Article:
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Re: What is biomechanics? (or, The Truth About Flying Snakes - Was: Re: science and philosophy)



> Date: Sat, 21 Sep 2002 03:21:54 +1000
> From: "Colin McHenry" <cmchenry@westserv.net.au>
>
> Dromaeosaurs and Troodontids make pretty poor precurosrs for a
> flying animal (from a biomechanical point of view), if you ask me.
> 
> If I was charged with turning a theropod dinosaur into a bird then
> _Velociraptor_ or _Troodon_ are not the sort of animals I'd be
> starting off with.

Dromaeosaurs and Troodont_id_s, not _Dromaeosaurs_ and _Troodon_.

> I'd be looking for a small insectivorous thing scurrying around in
> the forests.

Right.  Small insectivorous tromies and troodontids.  Unless you have
a better suggestion?  That's not facetiousness, it's a genuine
question: it really does seem to me that the same brick that keeps
tripping up _everyone_ who doesn't like a coelurosaurian origin for
birds is that they don't seem able to provide even any credible
suggestions for other candidates.  Hence the ABSRD acronynm.

>> The disagreement (confusion, if you prefer) is coming from those
>> not using cladistic analysis.
> 
> John, I wish that you (and every other cladist who squeals about
> someone daring not to see the 'truth') could hear yourself!  You're
> saying that the only thing that upsets the beauty of your prefered
> hypothesis is people who use a slightly different methodology!

Hey hey, come on!  John's comment here was in response to your claim
that there seems to be no consensus about bird ancestors _among those
who use cladistics_.  John's pointed out that in fact there is broad
consensus in the results of analyses and mentioned in passing that
those not using the same methods have disagreed.  That seems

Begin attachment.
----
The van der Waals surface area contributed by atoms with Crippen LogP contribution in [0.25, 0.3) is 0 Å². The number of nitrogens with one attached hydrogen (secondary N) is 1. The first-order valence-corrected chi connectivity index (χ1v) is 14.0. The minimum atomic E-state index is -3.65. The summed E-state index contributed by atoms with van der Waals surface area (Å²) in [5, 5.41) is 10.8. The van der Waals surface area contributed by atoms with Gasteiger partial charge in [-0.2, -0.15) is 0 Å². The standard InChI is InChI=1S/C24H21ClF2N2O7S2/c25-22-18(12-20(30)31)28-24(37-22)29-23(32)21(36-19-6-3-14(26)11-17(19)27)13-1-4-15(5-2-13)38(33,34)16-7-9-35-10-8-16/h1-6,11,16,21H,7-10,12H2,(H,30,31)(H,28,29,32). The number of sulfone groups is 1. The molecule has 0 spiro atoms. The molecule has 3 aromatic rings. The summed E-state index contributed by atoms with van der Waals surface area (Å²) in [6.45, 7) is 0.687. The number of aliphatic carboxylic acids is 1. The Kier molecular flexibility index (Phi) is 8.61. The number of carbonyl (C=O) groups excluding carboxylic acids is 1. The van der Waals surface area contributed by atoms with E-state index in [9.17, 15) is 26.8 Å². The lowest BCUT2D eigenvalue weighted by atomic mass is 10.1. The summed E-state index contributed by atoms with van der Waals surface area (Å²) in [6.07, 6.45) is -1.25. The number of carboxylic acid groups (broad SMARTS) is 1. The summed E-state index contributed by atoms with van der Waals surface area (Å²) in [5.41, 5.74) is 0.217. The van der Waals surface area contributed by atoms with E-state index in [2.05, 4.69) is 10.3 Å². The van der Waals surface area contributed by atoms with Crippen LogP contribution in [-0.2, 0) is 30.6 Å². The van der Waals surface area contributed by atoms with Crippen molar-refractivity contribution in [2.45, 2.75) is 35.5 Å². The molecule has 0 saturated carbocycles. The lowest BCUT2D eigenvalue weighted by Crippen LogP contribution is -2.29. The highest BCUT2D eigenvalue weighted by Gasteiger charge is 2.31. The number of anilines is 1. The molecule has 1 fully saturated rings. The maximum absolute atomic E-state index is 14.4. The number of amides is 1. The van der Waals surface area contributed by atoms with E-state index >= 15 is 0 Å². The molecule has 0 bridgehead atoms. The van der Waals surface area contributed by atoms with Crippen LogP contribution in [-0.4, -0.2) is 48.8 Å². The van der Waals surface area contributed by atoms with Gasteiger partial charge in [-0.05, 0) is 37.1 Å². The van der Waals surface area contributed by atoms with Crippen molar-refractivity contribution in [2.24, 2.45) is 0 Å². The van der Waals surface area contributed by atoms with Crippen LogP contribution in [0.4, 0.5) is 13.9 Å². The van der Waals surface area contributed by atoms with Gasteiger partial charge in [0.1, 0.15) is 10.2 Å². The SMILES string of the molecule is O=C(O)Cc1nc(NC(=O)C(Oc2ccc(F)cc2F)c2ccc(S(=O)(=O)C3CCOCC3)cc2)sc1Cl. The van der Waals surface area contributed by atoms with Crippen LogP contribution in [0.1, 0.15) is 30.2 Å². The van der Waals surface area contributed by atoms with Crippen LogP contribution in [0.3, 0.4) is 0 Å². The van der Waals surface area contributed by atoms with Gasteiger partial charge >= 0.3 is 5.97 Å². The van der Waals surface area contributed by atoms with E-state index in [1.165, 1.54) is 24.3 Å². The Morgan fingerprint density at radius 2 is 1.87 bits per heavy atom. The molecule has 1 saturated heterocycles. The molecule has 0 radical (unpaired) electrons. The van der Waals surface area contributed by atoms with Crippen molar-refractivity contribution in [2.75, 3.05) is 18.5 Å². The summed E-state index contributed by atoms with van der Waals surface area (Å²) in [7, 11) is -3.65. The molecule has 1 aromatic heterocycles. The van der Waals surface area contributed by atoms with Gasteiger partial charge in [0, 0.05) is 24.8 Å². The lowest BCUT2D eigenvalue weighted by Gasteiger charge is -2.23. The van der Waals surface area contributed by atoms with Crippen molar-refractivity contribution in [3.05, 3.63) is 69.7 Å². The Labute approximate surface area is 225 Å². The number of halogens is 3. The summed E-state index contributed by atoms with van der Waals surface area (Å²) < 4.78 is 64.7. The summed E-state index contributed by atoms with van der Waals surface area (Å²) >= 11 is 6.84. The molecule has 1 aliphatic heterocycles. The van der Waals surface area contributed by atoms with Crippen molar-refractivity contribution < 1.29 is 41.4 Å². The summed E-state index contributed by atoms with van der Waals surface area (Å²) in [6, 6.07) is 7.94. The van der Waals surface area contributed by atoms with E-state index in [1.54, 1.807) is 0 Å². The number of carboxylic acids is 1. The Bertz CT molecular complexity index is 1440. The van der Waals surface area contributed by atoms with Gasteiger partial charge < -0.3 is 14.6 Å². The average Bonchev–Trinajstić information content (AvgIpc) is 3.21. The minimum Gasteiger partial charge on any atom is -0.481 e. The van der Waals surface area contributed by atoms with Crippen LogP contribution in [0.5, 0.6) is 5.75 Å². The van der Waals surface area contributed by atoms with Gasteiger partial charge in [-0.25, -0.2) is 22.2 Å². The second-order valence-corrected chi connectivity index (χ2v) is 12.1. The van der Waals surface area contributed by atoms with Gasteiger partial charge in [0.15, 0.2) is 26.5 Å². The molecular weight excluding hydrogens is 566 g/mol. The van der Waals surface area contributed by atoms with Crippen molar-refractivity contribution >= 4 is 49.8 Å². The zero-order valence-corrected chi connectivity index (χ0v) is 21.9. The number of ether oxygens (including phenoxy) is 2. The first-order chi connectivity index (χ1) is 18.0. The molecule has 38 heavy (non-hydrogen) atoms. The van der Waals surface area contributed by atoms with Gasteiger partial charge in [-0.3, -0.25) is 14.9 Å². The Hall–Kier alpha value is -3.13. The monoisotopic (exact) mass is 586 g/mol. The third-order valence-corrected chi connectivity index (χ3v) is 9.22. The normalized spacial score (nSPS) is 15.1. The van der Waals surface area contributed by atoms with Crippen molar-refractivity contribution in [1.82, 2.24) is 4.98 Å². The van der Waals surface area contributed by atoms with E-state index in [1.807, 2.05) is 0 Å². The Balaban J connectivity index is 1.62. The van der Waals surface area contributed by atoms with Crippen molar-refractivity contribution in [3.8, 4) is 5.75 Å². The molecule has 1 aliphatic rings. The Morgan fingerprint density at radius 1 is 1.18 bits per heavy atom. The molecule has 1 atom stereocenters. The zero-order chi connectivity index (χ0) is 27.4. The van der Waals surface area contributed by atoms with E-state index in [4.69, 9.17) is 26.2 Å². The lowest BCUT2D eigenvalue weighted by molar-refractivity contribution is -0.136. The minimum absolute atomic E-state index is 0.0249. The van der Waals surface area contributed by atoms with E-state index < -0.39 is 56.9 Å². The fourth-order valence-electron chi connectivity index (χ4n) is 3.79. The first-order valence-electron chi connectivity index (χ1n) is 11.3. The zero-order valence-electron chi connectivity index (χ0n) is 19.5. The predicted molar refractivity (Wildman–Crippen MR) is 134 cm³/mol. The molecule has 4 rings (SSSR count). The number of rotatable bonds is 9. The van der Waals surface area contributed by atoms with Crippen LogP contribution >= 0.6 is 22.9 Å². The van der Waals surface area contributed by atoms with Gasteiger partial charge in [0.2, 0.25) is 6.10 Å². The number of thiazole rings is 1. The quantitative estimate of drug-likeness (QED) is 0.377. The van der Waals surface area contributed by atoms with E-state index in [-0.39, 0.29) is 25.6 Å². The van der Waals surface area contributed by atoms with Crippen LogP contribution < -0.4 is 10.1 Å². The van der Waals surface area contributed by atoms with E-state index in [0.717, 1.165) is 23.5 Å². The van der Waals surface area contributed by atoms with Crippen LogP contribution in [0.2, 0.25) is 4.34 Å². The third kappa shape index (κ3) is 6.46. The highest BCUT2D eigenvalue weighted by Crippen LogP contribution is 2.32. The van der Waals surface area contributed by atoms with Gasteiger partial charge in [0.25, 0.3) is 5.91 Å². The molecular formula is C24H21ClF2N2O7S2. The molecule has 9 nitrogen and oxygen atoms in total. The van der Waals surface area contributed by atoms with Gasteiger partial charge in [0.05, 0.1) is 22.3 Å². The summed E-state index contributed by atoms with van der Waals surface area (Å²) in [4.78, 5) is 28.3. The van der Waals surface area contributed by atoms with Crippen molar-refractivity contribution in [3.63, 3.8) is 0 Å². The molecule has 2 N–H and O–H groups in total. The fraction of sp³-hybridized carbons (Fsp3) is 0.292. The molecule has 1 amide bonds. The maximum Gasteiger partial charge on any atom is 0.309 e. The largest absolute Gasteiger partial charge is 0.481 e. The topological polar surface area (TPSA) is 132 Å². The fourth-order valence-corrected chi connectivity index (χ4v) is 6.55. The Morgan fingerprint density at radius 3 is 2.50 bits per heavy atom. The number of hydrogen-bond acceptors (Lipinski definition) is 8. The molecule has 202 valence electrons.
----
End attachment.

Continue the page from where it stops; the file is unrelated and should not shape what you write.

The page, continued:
reasonable enough to me.

And again, the question rears its ugly head: among those who disagree,
exactly what is their alternative?  No marks for saying "a small
triassic critter that's completely different from anything we've seen
so far but which we know must be out there".

>> Besides, it is highly unlikely that we have - or ever will - find
>> the actual ancestor of the Eumaniraptora.  Eumaniraptoran fossils
>> from the Late Jurassic are, sadly, very rare indeed.
> 
> What, you can cling to your belief that dromaeosaurs are actually
> ancestoral birds because you don't think that we'll find any fossils
> that will contradict you?  How convenient.

How is that different from your earlier statement in the very same
message?

        I'd be looking for a small insectivorous thing scurrying
        around in the forests.  Interestingly, forests don't tend to
        be that great at preserving fossils, do they?

(Apologies is any of this comes across as confrontational, BTW.  Not
my intention: I found your recent posts fascinating, and in any case
I'm totally unqualified to confront anyone on this list :-)

 _/|_    _______________________________________________________________
/o ) \/  Mike Taylor   <mike@miketaylor.org.uk>   www.miketaylor.org.uk
)_v__/\  Orthogonality uber alles!